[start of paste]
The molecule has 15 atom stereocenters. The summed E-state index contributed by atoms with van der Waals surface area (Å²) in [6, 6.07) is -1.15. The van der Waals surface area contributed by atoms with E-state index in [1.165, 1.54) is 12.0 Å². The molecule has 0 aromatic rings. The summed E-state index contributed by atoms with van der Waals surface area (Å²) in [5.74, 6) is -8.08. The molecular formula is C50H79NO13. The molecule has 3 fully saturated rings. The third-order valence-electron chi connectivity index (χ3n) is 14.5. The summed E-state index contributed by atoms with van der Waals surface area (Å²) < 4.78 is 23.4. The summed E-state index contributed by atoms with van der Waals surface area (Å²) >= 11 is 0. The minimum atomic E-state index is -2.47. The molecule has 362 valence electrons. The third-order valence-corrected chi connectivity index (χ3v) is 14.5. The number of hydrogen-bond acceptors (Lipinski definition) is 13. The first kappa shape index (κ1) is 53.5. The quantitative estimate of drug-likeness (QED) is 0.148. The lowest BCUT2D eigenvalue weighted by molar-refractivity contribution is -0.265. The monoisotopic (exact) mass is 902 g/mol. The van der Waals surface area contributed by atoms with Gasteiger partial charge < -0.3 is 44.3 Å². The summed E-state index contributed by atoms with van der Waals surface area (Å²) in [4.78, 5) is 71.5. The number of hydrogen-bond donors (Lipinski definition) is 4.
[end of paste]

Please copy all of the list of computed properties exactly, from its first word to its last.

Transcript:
The molecule has 15 atom stereocenters. The summed E-state index contributed by atoms with van der Waals surface area (Å²) in [6, 6.07) is -1.15. The van der Waals surface area contributed by atoms with E-state index in [1.165, 1.54) is 12.0 Å². The molecule has 0 aromatic rings. The summed E-state index contributed by atoms with van der Waals surface area (Å²) in [5.74, 6) is -8.08. The molecular formula is C50H79NO13. The molecule has 3 fully saturated rings. The third-order valence-electron chi connectivity index (χ3n) is 14.5. The summed E-state index contributed by atoms with van der Waals surface area (Å²) < 4.78 is 23.4. The summed E-state index contributed by atoms with van der Waals surface area (Å²) >= 11 is 0. The minimum atomic E-state index is -2.47. The molecule has 362 valence electrons. The third-order valence-corrected chi connectivity index (χ3v) is 14.5. The number of hydrogen-bond acceptors (Lipinski definition) is 13. The first kappa shape index (κ1) is 53.5. The quantitative estimate of drug-likeness (QED) is 0.148. The lowest BCUT2D eigenvalue weighted by molar-refractivity contribution is -0.265. The monoisotopic (exact) mass is 902 g/mol. The van der Waals surface area contributed by atoms with Gasteiger partial charge < -0.3 is 44.3 Å². The summed E-state index contributed by atoms with van der Waals surface area (Å²) in [4.78, 5) is 71.5. The number of hydrogen-bond donors (Lipinski definition) is 4.